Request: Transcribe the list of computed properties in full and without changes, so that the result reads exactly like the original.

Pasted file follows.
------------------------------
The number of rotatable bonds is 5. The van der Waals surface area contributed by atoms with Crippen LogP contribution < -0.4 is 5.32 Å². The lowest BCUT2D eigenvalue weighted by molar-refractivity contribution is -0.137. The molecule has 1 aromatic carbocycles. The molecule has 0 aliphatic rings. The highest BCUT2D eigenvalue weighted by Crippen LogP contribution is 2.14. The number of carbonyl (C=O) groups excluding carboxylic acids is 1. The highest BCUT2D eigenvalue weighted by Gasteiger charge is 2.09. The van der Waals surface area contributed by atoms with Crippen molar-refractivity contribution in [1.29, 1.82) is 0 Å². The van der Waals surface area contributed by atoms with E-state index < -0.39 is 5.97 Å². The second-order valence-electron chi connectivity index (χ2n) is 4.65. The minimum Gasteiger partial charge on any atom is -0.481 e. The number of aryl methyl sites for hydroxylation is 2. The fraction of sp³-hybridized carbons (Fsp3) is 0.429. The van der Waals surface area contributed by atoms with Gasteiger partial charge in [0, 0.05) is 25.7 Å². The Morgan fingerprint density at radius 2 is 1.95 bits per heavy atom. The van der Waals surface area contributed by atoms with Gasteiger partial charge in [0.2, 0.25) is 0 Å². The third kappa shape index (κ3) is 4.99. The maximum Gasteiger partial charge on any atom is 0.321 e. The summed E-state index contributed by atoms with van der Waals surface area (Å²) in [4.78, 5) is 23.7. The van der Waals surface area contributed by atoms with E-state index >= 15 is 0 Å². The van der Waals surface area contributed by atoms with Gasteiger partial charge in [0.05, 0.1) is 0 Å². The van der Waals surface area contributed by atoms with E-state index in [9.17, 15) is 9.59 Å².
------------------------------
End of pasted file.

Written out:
The number of rotatable bonds is 5. The van der Waals surface area contributed by atoms with Crippen LogP contribution < -0.4 is 5.32 Å². The lowest BCUT2D eigenvalue weighted by molar-refractivity contribution is -0.137. The molecule has 1 aromatic carbocycles. The molecule has 0 aliphatic rings. The highest BCUT2D eigenvalue weighted by Crippen LogP contribution is 2.14. The number of carbonyl (C=O) groups excluding carboxylic acids is 1. The highest BCUT2D eigenvalue weighted by Gasteiger charge is 2.09. The van der Waals surface area contributed by atoms with Crippen molar-refractivity contribution in [1.29, 1.82) is 0 Å². The van der Waals surface area contributed by atoms with E-state index < -0.39 is 5.97 Å². The second-order valence-electron chi connectivity index (χ2n) is 4.65. The minimum Gasteiger partial charge on any atom is -0.481 e. The number of aryl methyl sites for hydroxylation is 2. The fraction of sp³-hybridized carbons (Fsp3) is 0.429. The van der Waals surface area contributed by atoms with Gasteiger partial charge in [0, 0.05) is 25.7 Å². The Morgan fingerprint density at radius 2 is 1.95 bits per heavy atom. The van der Waals surface area contributed by atoms with Gasteiger partial charge in [0.2, 0.25) is 0 Å². The third kappa shape index (κ3) is 4.99. The maximum Gasteiger partial charge on any atom is 0.321 e. The summed E-state index contributed by atoms with van der Waals surface area (Å²) in [4.78, 5) is 23.7. The van der Waals surface area contributed by atoms with E-state index >= 15 is 0 Å². The van der Waals surface area contributed by atoms with Gasteiger partial charge in [0.05, 0.1) is 0 Å². The van der Waals surface area contributed by atoms with E-state index in [9.17, 15) is 9.59 Å².